Nvidia (NVDA 2.49%) scored some major victories over the past year with robust sales of gaming GPUs and datacenter GPUs for machine learning. But the chipmaker's biggest win this year so far has been its sales of Tegra CPUs for connected cars. Let's see how Nvidia expanded into this market, and why it could evolve into a new pillar of growth for the company over the next decade.

Image source: Nvidia.

Why Nvidia's chips power cars

Nvidia originally introduced its ARM-based Tegra CPUs to challenge Qualcomm (QCOM 2.01%) in mobile chips. But after Qualcomm conquered the smartphone and tablet markets, Nvidia pivoted the Tegra toward new markets like Android consoles, set-top boxes, and infotainment systems for high-end cars.

Nvidia's Tegra-powered VCM (visual computing module) platform appealed to automakers like BMW, Audi, Honda and Tesla because it delivered better graphics, audio, and 3D navigation for infotainment systems than older ones running on weaker processors. As a result, Nvidia's automotive revenue rose 47% annually to $113 million last quarter, accounting for 71% of its Tegra sales and 9% of Nvidia's top line.

Nvidia is now building upon that foundation with Drive PX, a Tegra X1-powered supercomputer which powers ADAS (advanced driver assistance systems) for "autopilot" features like automatic braking and lane changes. Its successor, the PX2, will reportedly be ten times faster (capable of 24 trillion operations per second), and power fully autonomous vehicles. The next-gen platform has already scored design wins from Volvo, Ford, Daimler, and Audi, indicating that it could become a major platform for driverless vehicles.

The Drive PX2 board. Image source: Nvidia.

Nvidia has competitive advantages

Nvidia's only meaningful rivals in this space are Mobileye (MBLY), an ADAS vendor which sells EyeQ computer vision processors, and NXP Semiconductors (NXPI 2.19%), which recently released the BlueBox turnkey platform to compete against Drive PX.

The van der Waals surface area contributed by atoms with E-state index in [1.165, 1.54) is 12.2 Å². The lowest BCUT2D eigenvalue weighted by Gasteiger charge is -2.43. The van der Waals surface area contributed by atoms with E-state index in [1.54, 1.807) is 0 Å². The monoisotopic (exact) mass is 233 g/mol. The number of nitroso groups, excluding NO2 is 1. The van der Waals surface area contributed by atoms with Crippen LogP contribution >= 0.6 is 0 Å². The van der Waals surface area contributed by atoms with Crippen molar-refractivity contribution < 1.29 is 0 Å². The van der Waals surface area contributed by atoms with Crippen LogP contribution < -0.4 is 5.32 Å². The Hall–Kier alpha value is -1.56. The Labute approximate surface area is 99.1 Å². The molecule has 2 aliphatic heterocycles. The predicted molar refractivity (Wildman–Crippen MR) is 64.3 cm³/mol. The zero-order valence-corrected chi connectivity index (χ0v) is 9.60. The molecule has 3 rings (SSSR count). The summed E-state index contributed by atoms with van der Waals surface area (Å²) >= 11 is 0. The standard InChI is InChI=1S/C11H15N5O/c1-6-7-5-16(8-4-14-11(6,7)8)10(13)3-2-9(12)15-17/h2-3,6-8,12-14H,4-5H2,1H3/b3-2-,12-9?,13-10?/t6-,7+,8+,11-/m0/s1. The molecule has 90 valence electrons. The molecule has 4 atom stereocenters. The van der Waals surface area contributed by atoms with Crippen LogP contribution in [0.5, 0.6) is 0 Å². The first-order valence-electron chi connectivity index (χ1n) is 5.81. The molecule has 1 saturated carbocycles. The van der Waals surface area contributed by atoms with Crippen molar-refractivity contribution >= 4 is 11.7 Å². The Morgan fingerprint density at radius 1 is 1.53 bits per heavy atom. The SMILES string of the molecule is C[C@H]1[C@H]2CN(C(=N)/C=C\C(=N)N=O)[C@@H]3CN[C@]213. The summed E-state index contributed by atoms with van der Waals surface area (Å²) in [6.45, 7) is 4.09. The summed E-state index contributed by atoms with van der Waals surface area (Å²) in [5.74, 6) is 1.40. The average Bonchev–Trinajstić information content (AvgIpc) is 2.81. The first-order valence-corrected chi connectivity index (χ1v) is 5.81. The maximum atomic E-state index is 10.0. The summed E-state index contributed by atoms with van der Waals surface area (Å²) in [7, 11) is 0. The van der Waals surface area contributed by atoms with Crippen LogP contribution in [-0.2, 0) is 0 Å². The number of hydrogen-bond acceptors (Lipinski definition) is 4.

Nvidia has two major advantages over Mobileye. First, Tesla recently announced that it wouldn't buy Mobileye's EyeQ chips -- which power its Autopilot feature -- beyond its current-gen EyeQ3 chips. That relationship likely ended due to a fatal crash involving a Model S running on the Autopilot feature, and indicates that Tesla could potentially start using Nvidia's Drive PX platform instead. Second, Nvidia finished last quarter with $4.8 billion in cash and marketable securities, while Mobileye had just $543 million. This means that Nvidia can invest more heavily than Mobileye in improving its chips, then possibly sell them at more competitive prices by reducing costs with higher levels of production.

NXP is a tougher opponent. It became the biggest automotive chipmaker in the world after acquiring Freescale last year. Therefore, NXP can probably use scaling and bundling strategies to steal market share away from Nvidia. However, Nvidia's first mover's advantage and established reputation with high-end automakers could keep NXP at bay.

That first mover's advantage might widen Nvidia's moat against other challengers like Qualcomm, which followed Nvidia into the automotive business with its Snapdragon 820 Automotive processor earlier this year, and Intel (INTC 0.85%), which provides infotainment chips for select Hyundai, BMW, Kia, and Infiniti vehicles. Intel also recently struck a deal with BMW and Mobileye to develop new autonomous technologies.

How much bigger could Nvidia's automotive business grow?

PWC estimates that the value of the connected car market will grow from $34.5 billion to $126 billion between 2015 and 2020. PWC divides that market into six categories -- driver assistance, safety, entertainment, well-being, vehicle management, and mobility management. Here are the projected compound annual growth rates for each of those markets:


2015-2020 CAGR

Value in 2020

(billions of USD)

Driver assistance












Vehicle Management



Mobility Management



Source: PWC, converted from euros.

Nvidia can tap into all of these markets to varying degrees with its VCM and Drive platforms. So if Nvidia's Tegra sales grow at a rate comparable to PWC's forecast for the whole connected market, its revenue might rise from $559 million last year to over $2 billion by 2020. That growth would diversify Nvidia's entire business away from GPUs and offset any seasonal fluctuations in GPU sales.

The key takeaway

The transformation of Tegra from a failed Qualcomm competitor into an automotive powerhouse was a game-changing strategy for Nvidia. That move, along with its GPU advances into supercomputers and machine learning, could make Nvidia a much more versatile chipmaker than its traditional rivals AMD and Intel.